Happy Thursday, everyone. This is Dr. Scott Gray and welcomes you to the next episode of the Redefining Physical Therapy podcast.
And so today I want to talk a little bit more about the rearfoot and foot mechanics in particular to gate.
I think this is something that is neglected and I think even seasoned clinicians just don’t really understand.
I think we also need to just kind of take a step back and understand that it’s okay for your foot to go through pronation. It should go through pronation.
And likewise, it should also go back through supination. So it’s this loading and unloading into these motions that we’re really trying to get in regards to the rear foot and midfoot.
And when the load you’re not loading into pronation at the right time or too much, that’s when it becomes pathological, same thing goes with supination. I can stay in supination too long, not enough or too much.
That can be abnormal as well, too.
So we’re going to kind of explain it just in regards to the gate, but I think let’s this backup and kind of understand what the real function of the rearfoot and midfoot is.
And so the subtalar joint goes through pronation, and when it does that, it does a couple of things.
So it allows the foot to unlock. So it allows that midtarsal joint to unlock so the foot can get flat and absorb forces.
You don’t want to land on a foot that is potentially really rigid because it doesn’t have great shot absorption. So think of it kind of like a spring or shock.
It’s going to absorb all that energy from your mass momentum and gravity and all that good stuff.
But then from here, it’s going to also do torque conversion.
So when the rear foot goes into that U version, you’re going to get tibial turn rotation up the chain for more internal rotation.
So that’s really important.
Now conversely, when I step through in gait, the rear foot should supinate, and so that’s going to create this rigid lever for me to propel off of.
It’s going to allow my forefoot to rotate into pronation so I can get a propel off my hallux and clear big toe extension. So there’s a lot of good things that can happen within that rear foot going into supination.
So also start from the top here, what the mechanics are. So when I step in gait and in my prior podcast, I talked about how the subtalar joint does not evert the heel.
So it’s actually ground reaction forces, mass, and momentum. And that’s something I learned from Gary Gray that’s going to evert the foot.
So when I go, I land at heel strike, I’m relatively supinated. But then as soon as I get my forefoot down and put some weight on it, then momentum and those great things are going to start to evert the heel.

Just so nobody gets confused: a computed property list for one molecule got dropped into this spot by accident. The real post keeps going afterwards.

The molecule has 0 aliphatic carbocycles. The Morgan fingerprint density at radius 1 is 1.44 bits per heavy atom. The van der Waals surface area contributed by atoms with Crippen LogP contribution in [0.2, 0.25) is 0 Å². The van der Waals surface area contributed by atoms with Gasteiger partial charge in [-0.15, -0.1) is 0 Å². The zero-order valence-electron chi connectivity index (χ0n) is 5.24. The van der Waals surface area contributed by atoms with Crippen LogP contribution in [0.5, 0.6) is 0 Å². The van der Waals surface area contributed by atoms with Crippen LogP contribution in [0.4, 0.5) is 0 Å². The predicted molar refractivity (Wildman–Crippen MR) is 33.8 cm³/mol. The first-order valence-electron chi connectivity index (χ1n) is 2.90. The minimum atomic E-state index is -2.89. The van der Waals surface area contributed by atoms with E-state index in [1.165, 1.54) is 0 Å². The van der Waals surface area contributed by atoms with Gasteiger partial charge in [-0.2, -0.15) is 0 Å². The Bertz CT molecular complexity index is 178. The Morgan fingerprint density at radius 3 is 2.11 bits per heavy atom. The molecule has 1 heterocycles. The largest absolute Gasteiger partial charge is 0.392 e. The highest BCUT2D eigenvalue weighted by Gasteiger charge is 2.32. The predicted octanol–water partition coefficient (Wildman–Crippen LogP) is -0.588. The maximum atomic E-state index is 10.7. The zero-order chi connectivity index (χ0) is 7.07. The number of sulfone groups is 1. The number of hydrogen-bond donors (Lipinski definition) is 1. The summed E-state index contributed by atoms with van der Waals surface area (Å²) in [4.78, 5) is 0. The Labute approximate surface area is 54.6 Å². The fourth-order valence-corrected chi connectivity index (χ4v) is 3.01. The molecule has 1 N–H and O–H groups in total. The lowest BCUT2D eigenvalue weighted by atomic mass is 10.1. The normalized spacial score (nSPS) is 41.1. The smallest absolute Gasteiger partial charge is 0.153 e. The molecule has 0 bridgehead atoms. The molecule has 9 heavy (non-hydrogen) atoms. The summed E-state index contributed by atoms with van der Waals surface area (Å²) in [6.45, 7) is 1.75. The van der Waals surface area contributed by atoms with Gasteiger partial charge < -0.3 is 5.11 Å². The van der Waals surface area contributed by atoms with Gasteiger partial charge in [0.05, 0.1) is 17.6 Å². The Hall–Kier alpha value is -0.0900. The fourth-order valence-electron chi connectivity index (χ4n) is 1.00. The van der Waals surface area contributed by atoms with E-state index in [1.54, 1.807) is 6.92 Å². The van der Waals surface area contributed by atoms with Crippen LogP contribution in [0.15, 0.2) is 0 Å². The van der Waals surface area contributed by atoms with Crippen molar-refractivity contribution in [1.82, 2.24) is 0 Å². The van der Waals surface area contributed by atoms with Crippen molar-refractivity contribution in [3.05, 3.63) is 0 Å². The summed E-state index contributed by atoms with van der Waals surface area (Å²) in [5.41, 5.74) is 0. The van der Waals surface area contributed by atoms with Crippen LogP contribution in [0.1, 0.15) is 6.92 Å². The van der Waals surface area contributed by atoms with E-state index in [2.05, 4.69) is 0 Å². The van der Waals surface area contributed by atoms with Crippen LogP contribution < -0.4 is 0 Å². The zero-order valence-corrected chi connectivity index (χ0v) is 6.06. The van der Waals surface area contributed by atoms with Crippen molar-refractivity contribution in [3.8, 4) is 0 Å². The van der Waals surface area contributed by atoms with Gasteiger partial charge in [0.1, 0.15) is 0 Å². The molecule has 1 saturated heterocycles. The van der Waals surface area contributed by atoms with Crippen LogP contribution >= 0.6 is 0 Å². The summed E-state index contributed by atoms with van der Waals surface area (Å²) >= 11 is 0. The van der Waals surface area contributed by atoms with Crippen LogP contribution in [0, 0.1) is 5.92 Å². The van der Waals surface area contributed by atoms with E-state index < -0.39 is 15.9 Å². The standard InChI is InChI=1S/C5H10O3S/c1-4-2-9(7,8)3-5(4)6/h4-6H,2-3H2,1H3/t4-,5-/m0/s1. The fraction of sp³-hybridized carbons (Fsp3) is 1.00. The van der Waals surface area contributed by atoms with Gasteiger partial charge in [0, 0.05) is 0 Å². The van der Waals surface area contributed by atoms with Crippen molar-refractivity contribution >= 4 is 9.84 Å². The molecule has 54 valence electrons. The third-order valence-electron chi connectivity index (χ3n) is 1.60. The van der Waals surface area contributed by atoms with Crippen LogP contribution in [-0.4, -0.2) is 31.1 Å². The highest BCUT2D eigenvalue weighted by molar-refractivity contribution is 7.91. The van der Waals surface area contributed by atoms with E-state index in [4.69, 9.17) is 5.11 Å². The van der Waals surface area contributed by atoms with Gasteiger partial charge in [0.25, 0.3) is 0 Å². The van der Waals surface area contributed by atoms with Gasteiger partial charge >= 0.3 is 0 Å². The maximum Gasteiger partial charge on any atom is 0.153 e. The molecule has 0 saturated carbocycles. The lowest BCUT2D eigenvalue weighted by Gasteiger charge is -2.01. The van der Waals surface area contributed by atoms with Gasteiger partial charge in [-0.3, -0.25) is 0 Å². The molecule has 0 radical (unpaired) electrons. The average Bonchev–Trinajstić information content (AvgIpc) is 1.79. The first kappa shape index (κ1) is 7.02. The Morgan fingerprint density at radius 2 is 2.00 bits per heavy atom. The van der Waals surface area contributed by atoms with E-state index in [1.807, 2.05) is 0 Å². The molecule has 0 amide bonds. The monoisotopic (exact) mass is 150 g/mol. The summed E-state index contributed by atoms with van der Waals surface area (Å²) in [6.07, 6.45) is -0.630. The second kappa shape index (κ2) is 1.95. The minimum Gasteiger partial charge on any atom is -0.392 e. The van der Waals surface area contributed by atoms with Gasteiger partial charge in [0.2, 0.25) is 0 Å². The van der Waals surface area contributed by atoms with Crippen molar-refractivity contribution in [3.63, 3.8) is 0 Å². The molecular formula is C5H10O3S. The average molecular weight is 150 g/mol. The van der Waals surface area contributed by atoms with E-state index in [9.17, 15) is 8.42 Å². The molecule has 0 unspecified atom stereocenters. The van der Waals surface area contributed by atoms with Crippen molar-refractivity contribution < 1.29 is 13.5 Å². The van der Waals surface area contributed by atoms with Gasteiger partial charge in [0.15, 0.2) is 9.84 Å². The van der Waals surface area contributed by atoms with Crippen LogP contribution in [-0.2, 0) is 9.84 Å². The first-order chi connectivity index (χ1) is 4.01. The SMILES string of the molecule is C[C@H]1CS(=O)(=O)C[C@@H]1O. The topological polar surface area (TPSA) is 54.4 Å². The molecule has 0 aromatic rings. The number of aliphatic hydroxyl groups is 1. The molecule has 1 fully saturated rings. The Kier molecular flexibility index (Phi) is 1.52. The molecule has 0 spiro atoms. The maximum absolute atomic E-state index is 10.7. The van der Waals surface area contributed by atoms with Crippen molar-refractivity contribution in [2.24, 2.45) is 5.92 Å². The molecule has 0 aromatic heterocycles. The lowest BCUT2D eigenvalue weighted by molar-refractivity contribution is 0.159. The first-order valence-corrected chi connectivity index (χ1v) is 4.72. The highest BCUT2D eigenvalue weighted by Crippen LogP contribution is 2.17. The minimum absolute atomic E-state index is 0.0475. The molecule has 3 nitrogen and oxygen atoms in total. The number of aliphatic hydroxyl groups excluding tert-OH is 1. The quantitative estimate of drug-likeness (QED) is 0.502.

And then that’s going to unlock the midtarsal joint. So the talus is going to go down in, the calcaneus is going to abduct and evert out to the side.
And then relative to the talus, the midfoot is going to go through abduction, but it’s also going to go through some inversion as well. So there’s an opposite correlation.
So whatever the talus is doing, the midtarsal joint forefoot is doing the opposite during that loading response.
Now, conversely, as I step through in supination, as I step through my rear foot is going to go into supination.
So my calcaneus is going to go into inversion and my talus then should go laterally. And so that’s going to then cause again at the midtarsal joint and the forefoot to do the opposite.
It’s going to deduct, and then invert or evert or pronate.
This is what we call a twist. So it’s the opposite motions. And so that’s important because again, if my foot is supinating and then if I can’t get the opposite motion of pronation at the midfoot and forefoot, then my big toe is never going to stay on the ground and I’m never going to get through that hallux as I propel off, or I’m going to get abnormal mechanics.
So in a nutshell, remember your rear foot is to cause shock absorption.
It’s also to create torque conversion, so it’s going to create rotation, our body loves rotation.
Similarly, as I then supinate, I’m going to create a rigid lever to propel off of, so that I could produce the most force.
So knowing these mechanics is really important because it’s going to help you learn how to assess and treat this foot.
And so I’ll just give you a little bit of an insight. If I step forward in gait, I want to see can that foot ever?
Similarly, as I step through in gait, can that foot invertor supinate? And keep it super simple. And if it can’t, then you’re looking at potentially a joint dysfunction.
You’re also looking at potential foot type issues where it’s structural. So they may need a foot orthotic of some sort. In regards to supination, if they can’t supinate, it could be a couple of different things.
It could be they’re not getting enough adequate ankle dorsiflexion in terminal stance. It could also be they don’t have enough strength in that calf.
Again, it could be a foot condition issue where what they have is a failed foot from some different type of foot types and then need an orthotic.
So the list goes on and on and on, but in a nutshell, there you have it. That is the foot mechanics explained for the rearfoot and midfoot.